Plaintiff Witter admitted that he acted as defendants' agent in some of the sales. He further admitted that he asked defendant Joyce Buchanan in December of 1981 whether interests in a well known as "Karl Koertege" had been registered. According to Witter, Joyce Buchanan responded that defendants would file a report seeking exemption of the well from the securities law. Witter stated that in a later conversation, Joyce Buchanan asked him not to date certain checks, because defendants were in the process of filing for the exemption.
Plaintiffs introduced an exemption report for the Karl Koertege well, filed by defendants with the Secretary of State under the "limited offering" provision, section 4H of the Illinois Securities Law of 1953; that provision exempts oil and gas interests from registration as securities so long as the interest is divided among 35 or fewer investors and the total investment does not exceed $50,000. (See Ill. Rev. Stat. 1981, ch. 121 1/2, par. 137.4(H).) Defendants do not dispute that several investors' names were omitted from the report and that the total amount of the investment was understated.
In late August of 1982, Amos Oil Company notified certain plaintiffs that defendants had sold and Amos Oil had purchased three of the wells in which plaintiffs owned interests. In late September 1982, plaintiffs' counsel received certification from the Secretary of State that defendants had not registered as securities dealers, and that only one exemption report had been filed by defendants. On October 8, 1982, plaintiffs' counsel sent a letter by certified mail advising defendants that plaintiffs elected to rescind the transactions under the securities law.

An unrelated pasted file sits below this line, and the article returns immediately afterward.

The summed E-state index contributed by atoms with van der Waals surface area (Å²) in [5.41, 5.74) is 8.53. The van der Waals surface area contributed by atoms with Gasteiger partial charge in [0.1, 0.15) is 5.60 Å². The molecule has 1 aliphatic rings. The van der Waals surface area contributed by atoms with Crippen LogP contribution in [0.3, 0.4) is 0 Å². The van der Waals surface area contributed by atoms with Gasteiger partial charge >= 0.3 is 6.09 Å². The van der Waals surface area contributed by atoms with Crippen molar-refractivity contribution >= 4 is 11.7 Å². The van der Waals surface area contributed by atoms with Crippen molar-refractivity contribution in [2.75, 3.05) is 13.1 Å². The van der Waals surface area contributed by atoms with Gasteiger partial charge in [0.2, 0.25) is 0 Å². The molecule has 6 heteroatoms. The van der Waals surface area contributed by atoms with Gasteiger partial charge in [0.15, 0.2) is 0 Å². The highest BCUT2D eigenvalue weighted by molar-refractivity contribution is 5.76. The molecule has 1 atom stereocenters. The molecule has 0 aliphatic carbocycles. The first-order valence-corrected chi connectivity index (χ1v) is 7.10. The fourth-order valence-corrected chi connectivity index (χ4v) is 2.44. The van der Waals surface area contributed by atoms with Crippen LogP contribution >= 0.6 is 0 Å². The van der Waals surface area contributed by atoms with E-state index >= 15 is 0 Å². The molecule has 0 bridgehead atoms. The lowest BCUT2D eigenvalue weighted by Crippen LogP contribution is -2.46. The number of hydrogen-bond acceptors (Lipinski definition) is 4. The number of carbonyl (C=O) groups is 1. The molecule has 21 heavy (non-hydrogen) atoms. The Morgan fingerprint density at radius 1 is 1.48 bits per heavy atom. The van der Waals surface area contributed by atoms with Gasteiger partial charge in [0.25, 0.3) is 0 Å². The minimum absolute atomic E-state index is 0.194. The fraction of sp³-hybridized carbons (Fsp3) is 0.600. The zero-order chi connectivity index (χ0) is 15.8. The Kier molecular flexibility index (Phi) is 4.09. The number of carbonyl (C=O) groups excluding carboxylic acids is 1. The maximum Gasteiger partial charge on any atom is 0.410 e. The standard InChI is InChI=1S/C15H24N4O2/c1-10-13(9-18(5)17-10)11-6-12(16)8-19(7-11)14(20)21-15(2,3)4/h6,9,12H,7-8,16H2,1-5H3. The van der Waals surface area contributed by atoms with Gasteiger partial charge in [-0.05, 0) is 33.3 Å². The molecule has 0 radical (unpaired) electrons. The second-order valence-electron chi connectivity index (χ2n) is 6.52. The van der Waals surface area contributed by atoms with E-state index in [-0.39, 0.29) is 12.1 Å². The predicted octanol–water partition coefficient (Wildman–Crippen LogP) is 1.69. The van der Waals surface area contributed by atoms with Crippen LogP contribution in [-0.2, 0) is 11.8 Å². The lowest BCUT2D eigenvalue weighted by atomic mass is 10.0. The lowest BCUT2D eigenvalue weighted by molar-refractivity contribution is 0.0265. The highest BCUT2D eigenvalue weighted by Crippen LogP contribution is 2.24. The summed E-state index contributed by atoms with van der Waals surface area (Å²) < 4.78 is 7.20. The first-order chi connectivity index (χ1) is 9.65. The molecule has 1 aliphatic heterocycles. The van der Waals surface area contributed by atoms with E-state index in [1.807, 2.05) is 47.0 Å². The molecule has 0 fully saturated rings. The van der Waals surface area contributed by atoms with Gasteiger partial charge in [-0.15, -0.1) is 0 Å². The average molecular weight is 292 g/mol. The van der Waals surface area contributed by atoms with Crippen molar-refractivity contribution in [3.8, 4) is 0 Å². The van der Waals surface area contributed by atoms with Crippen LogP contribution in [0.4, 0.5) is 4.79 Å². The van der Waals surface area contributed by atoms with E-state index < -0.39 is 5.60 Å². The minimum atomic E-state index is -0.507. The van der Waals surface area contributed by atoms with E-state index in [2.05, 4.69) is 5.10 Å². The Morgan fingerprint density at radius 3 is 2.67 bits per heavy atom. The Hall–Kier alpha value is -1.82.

On October 12, 1982, plaintiffs learned that defendants were negotiating the sale of additional wells in which plaintiffs owned interests. Also on October 12, plaintiffs filed their complaint in the circuit court of Cook County alleging fraud, misrepresentation, conversion and violation of the Illinois Securities Law of 1953; they sought temporary and permanent injunctive relief, an accounting, rescission, and punitive damages. Plaintiffs notified defendants by mail on Friday, October 22, that they would seek a temporary restraining order (TRO) on Monday, October 25. After an ex parte hearing, the circuit court granted the motion and restrained defendants from transferring their interests in any of the subject wells.
Defendants appeared on October 29, 1982, through their attorney, Gerald Mayberry. Counsel for plaintiffs and defendants agreed to several extensions of the TRO from November of 1982 through January of 1983, and jointly represented to the court that the matter would be settled. However, attorney Guy E. McGaughey, Jr., entered an appearance on behalf of defendants on January 13, 1983, and was granted leave to appear on January 17, 1983. At that time, the court ordered McGaughey, Mayberry and defendants to appear and clarify who was representing defendants. On January 28, Mayberry requested leave to withdraw as defendants' attorney, and the court granted the motion. Later, during plaintiffs' rebuttal, the court permitted plaintiffs' attorney, Mitchell Ware, to testify that he had tendered assignments of plaintiffs' interests to attorney Mayberry in December of 1982.